Masochistic Personality Disorder
Masochistic personality disorder, also called self-defeating personality disorder, can be defined as a pattern of self-defeating and self-distracting behavior which generally begins in the early stages of adulthood and is present in various stages. Masochists are persons who get excited when they feel pain and like to get humiliated and they often submit to their partner. The submission is for example through the use of shackles, whips, collars and punishment instruments. The counterpart of masochism is sadism. There exists the desire to torment and humiliate others.
Even though sadism and masochism are counterparts, they belong always together. But one form usually prevails, either the passive form of masochism or the active form of sadism.
Who thought men suffer more from Masochistic Personality Disorder?
Most masochists are women, but still numerous men have the desire of oppression and infliction of pain. The only goal is pleasure through pain.
While women are from nature more submissive and therefore more likely to enjoy masochism and sadism, men on the other hand show a contradiction. There are many male masochists with leading professional positions of high power structure and occupy their free time by taking into masochistic acts, exactly the opposite. They want to feel suppressed, helpless and small.
What are the causes of this desire?
Psychologists haven’t found any triggers of this sexual preference yet. They suspect that a genetic predisposition and the personality of the masochists are an important part of this desire. But the origin is not sufficiently clarified, and there is also the theory that the desire to feel pain or to inflict pain may also lie in childhood experiences.
But does every person with a masochistic character like pain?
According to psychoanalyst Lowen, you cannot say that masochism is synonymous with the desire to suffer. People with a masochistic personality disorder don’t necessarily need to be persons with masochistic perversions like the common idea of masochists as described above, people who need to be defeated in order to feel sexual pleasure. But still they actually suffer, because they are not able to change their situation. People with a masochistic character structure can also refer to people who suffer and complain, but remain submissive. Obsequiousness is the dominant masochistic tendency.
A person with masochistic character shows a submissive attitude outwardly but is entirely contradictory internally. The emotions are mostly hate, pessimism, hostility and feelings of superiority. But these feelings are blocked by the fear that they might erupt into violent behavior. Therefore, you will mostly only hear lawsuits or complaints.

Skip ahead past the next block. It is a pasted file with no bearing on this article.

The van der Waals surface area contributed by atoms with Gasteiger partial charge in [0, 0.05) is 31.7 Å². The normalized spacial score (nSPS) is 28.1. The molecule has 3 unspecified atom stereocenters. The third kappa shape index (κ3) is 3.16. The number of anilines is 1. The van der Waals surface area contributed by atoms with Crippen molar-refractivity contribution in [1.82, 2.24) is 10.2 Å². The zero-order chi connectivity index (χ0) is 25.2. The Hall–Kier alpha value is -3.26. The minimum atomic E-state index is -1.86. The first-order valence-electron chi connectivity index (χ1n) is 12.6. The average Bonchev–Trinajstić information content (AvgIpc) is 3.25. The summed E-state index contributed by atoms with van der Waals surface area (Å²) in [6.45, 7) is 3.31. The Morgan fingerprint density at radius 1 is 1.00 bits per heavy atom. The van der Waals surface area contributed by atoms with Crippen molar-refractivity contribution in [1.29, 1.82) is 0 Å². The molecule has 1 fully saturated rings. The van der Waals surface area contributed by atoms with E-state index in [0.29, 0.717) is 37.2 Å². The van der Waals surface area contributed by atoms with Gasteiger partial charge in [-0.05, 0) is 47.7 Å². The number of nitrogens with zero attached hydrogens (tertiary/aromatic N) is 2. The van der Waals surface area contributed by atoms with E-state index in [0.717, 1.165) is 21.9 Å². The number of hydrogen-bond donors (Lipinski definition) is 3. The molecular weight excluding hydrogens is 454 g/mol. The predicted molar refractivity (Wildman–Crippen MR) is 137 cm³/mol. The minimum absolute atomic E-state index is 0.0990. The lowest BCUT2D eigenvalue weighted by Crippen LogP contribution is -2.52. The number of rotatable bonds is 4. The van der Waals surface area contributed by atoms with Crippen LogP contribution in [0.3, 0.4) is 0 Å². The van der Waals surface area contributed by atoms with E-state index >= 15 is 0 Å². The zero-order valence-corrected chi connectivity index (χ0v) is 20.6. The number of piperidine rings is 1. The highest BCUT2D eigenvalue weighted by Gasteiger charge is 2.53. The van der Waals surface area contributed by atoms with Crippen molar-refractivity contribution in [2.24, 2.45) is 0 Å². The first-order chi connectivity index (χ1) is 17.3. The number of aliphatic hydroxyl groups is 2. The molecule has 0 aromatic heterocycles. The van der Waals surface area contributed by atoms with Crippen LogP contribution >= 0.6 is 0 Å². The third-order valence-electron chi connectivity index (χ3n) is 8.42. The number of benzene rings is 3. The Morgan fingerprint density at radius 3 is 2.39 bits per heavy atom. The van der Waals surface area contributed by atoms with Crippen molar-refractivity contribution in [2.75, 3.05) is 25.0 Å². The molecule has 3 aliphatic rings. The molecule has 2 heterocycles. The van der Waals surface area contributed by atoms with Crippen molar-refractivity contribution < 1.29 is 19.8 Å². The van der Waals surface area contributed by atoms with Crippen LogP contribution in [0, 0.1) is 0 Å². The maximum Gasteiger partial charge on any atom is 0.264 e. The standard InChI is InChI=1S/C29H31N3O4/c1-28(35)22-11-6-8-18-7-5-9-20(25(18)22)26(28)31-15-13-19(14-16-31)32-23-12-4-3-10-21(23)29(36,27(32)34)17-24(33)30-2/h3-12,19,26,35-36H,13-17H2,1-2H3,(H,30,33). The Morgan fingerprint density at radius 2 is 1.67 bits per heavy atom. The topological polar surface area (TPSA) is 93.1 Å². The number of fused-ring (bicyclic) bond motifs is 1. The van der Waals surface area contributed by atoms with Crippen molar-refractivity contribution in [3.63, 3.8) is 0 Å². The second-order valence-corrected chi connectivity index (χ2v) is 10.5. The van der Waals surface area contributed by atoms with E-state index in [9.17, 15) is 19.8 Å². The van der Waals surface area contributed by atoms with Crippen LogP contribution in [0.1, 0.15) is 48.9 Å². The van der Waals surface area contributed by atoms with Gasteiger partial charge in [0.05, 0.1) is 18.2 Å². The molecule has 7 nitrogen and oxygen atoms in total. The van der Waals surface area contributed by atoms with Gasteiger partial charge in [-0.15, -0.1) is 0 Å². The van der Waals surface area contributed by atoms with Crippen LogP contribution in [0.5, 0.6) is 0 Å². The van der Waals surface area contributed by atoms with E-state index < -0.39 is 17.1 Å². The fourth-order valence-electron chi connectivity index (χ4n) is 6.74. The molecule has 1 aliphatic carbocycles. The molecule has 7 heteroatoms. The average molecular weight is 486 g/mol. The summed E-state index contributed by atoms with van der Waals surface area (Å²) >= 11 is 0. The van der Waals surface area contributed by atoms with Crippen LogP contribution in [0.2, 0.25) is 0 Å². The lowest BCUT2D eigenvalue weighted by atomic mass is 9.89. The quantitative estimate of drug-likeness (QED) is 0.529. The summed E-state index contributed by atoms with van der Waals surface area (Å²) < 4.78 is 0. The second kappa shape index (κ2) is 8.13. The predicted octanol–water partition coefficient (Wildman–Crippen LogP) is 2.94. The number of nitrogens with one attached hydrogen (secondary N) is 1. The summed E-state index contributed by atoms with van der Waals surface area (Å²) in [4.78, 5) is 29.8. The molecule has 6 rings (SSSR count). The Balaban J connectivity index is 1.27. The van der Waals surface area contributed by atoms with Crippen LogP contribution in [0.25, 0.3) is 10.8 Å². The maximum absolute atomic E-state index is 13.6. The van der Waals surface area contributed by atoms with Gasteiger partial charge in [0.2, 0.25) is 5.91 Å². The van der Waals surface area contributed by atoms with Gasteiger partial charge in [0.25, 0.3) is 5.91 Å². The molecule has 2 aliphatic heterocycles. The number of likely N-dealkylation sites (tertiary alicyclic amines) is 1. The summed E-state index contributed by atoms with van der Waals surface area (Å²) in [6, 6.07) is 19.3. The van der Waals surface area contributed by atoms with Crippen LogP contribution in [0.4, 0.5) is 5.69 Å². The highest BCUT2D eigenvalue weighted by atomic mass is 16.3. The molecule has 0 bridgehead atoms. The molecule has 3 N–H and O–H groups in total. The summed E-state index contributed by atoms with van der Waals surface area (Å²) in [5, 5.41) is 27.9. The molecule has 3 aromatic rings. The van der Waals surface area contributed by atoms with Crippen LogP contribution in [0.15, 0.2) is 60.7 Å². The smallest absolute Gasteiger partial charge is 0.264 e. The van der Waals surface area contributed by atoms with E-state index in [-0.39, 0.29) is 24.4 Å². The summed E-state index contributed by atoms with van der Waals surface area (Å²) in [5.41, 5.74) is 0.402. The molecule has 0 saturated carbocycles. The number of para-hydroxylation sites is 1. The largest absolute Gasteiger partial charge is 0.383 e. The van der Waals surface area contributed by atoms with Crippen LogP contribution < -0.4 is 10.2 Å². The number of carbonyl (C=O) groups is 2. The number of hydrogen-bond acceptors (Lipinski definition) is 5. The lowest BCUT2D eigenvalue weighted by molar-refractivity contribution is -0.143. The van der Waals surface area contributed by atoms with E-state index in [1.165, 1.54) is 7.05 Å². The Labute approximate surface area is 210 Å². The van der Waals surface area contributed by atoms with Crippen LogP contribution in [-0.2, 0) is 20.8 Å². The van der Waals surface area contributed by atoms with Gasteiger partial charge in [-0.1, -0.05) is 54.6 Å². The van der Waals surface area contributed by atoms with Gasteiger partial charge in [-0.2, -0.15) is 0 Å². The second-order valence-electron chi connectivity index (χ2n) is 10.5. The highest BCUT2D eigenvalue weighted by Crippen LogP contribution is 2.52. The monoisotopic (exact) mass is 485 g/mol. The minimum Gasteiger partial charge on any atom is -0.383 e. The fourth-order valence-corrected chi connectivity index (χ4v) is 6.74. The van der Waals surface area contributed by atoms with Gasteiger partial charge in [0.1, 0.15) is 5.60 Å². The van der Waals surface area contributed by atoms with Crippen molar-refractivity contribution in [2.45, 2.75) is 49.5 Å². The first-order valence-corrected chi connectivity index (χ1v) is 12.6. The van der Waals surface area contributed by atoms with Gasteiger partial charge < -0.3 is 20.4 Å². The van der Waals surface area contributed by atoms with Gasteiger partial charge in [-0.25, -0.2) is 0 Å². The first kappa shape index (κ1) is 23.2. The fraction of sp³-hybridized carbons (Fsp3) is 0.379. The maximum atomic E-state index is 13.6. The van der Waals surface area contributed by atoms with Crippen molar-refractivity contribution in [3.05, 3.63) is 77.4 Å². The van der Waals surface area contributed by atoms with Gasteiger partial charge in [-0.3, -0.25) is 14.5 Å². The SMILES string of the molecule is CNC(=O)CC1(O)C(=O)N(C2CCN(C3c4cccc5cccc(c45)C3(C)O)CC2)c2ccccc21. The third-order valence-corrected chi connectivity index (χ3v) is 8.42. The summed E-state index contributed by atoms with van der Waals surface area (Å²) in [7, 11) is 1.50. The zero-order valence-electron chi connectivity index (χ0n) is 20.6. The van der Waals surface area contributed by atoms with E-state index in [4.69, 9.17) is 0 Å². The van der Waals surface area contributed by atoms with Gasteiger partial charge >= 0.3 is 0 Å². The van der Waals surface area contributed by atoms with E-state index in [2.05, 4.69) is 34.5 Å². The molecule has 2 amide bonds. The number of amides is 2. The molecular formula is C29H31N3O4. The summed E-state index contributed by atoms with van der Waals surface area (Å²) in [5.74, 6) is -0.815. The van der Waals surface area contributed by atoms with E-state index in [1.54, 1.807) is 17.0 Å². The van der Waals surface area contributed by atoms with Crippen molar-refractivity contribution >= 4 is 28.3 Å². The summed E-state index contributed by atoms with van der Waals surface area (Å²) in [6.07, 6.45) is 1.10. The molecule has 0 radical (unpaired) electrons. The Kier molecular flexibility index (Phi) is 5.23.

What are some typical characters of masochists?
Because of the strong curb, the aggression is reduced considerably. The self-enforcement is restricted similarly. In place of self-enforcement actions, wailing occurs. Instead of aggressiveness, a challenging behavior that is expected to stimulate the partner or opposite a strong reaction is observed, which allows the masochist to react violently and explosively in turn. This applies to sexual as for other situations.
Typical for the masochistic behavior are a submissive, coquettish attitude. On the conscious level, the masochist attempts to please others, on the unconscious level he or she denies this attitude. However, the person does this by rebelling, negativism and hostility. These suppressed feelings must be unloaded before the masochistic person can fully and freely respond to situations of daily life.
Here is a summary of typical behaviors and characteristics:
- They tend to avoid pleasurable experiences.
- Masochists like relationships where he or she is suffering.
- Respond to positive events with depression, and a feeling of guilt.
- They reject people who treat them well.
- Find love, care and other affections unattractive.
- Reject great opportunities for pleasure.
- They refuse to be helped.
- They provoke anger and reject responses from others and then feel rejected and hurt.
Does “masochist” lose its negativism?
While people with masochistic characters are to be seen as people with a disorder, psychologists and doctors start to see it not as a disorder anymore as long as the masochist can control it and doesn’t harm any other persons.
A therapy is also mostly unsuccessful, not only because of the fact that most masochists don’t want to get help, but also because it is a sexual desire which can’t get changed. And it is up to each person to decide how he or she wants to live out the sexual desire.
Legally speaking, there is also nothing against masochism if it is done voluntarily and not under duress. But the situation changes if the masochist is injured.
But exactly because masochists are subject to the risk of serious injuries such as bruises, burns, broken bones and as this desire still not socially accepted, in such cases it can also be a legal problem. Thus, most masochists are unlikely to be open with their special preference in public.